Nasopharyngeal and Oropharyngeal Suctioning: Completing the Procedure (Nursing)

by Samantha Rhea, MSN, RN

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    00:00 Now, here's something to know. When you're applying suction here, we don't want to hold down that button, that's our suction control. We don't want to keep that thumb on there continuously. So let me pause here. When you're applying suction, you want to do it intermittently. So, let's recap here, we have advanced the catheter, no suction. When we're coming out, we want to make sure we do intermittent suction. So we simply do this by lifting and not lifting our thumb. And we're doing this as we withdraw the catheter. So that's really important. Now, as you are withdrawing the catheter, you may need to just wrap it around your hand so we can withdraw the length here from the patient's nasal cavity. Sometimes, we may have to repeat this procedure up to like 3 times using that sterile saline. So it's important each pass that we put our catheter back into sterile saline and clean that out. Now again, during this making sure you're checking the patient's breathing and their oxygenation status. Also, if we have to do this multiple times you've got to give your patient a rest. Right? No one wants that down their nasal or oral cavity all the time.

    01:21 So make sure between each pass give your patient a rest and reassess. Now once we're all don, we can pull off our sterile glove over the catheter itself, we can get rid of that. Now we can remove or discard any of the PPE that maybe we used, we can perform our hand hygiene, we can position the patient for comfort, make sure we lower that bed and put up those side rails and make sure document the procedure. Now once we're don, make sure you go ahead clean out that catheter then we can take our sterile glove over the catheter and then just wrap this up, pull it over, and discard. And get rid of this. And again, make sure you go back to your patient, make sure you're assessing, the patient feels comfortable as much as possible. When we're done with all of these supplies here, it's a good idea to go ahead, discard our PPE, remove any unnecessary supplies, we can perform our hand hygiene here, and again position the patient for comfort. May not be a bad idea to keep their head up a little bit if they can tolerate it because we are just down that respiratory tract. Lower that bed, put up your side rails for safety, and also document the procedure.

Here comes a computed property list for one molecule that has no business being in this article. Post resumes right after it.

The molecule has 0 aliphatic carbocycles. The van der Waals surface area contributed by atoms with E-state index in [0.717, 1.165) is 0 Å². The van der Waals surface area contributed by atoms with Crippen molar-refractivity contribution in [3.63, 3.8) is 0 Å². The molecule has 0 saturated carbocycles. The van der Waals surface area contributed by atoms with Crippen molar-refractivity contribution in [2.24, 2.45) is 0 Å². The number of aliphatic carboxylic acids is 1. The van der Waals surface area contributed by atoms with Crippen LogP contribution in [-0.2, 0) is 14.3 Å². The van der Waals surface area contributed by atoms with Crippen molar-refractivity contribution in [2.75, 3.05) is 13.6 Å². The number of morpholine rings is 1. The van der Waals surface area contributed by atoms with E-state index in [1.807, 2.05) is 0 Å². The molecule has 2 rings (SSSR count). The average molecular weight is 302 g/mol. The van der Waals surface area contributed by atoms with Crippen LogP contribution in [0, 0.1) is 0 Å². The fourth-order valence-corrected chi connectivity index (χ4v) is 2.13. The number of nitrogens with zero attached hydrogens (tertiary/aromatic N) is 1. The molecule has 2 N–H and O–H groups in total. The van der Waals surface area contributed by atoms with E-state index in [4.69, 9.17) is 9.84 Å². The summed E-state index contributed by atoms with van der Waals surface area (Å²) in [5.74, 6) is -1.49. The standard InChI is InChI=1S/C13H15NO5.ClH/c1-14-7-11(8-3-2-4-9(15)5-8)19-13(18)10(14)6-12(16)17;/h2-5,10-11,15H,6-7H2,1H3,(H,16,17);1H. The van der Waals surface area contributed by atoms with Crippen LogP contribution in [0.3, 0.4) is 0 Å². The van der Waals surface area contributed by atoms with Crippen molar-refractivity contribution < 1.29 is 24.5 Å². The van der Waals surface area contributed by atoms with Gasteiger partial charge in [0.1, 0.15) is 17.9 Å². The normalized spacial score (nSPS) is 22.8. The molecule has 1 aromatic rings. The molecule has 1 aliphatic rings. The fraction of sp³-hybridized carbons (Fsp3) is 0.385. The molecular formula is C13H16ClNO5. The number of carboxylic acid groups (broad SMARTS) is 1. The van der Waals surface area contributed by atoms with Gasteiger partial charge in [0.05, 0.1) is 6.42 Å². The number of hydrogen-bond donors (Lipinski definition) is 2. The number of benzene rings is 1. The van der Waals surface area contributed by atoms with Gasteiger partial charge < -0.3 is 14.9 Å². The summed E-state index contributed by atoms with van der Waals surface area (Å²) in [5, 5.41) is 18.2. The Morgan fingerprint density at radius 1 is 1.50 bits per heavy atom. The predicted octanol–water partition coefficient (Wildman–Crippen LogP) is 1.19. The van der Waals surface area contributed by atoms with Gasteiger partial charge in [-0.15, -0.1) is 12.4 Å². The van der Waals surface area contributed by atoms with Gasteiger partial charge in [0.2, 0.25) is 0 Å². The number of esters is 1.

About the Lecture

    The lecture Nasopharyngeal and Oropharyngeal Suctioning: Completing the Procedure (Nursing) by Samantha Rhea, MSN, RN is from the course Suctioning: Nasopharyngeal and Oropharyngeal (Nursing).

    Included Quiz Questions

    1. The student nurse withdraws the suction catheter from the client’s nasopharynx while applying continuous suctioning.
    2. The student nurse tells the client that they will repeat the procedure at least five times to ensure there are no more secretions.
    3. The student nurse wraps the catheter around their sterile hand as it is withdrawn.
    4. The student nurse rotates the sterile catheter continuously while withdrawing it from the client’s nasopharynx.
    1. Pulls the sterile glove over the catheter and discards it as per agency policy.
    2. Stores it in a bottle of sterile saline that is labeled and dated until it can be used again.
    3. Places it into the sharps disposal bin.
    4. Wraps it in a towel and places it at the client’s bedside until it can be used again.

    Author of lecture Nasopharyngeal and Oropharyngeal Suctioning: Completing the Procedure (Nursing)

     Samantha Rhea, MSN, RN

    Samantha Rhea, MSN, RN

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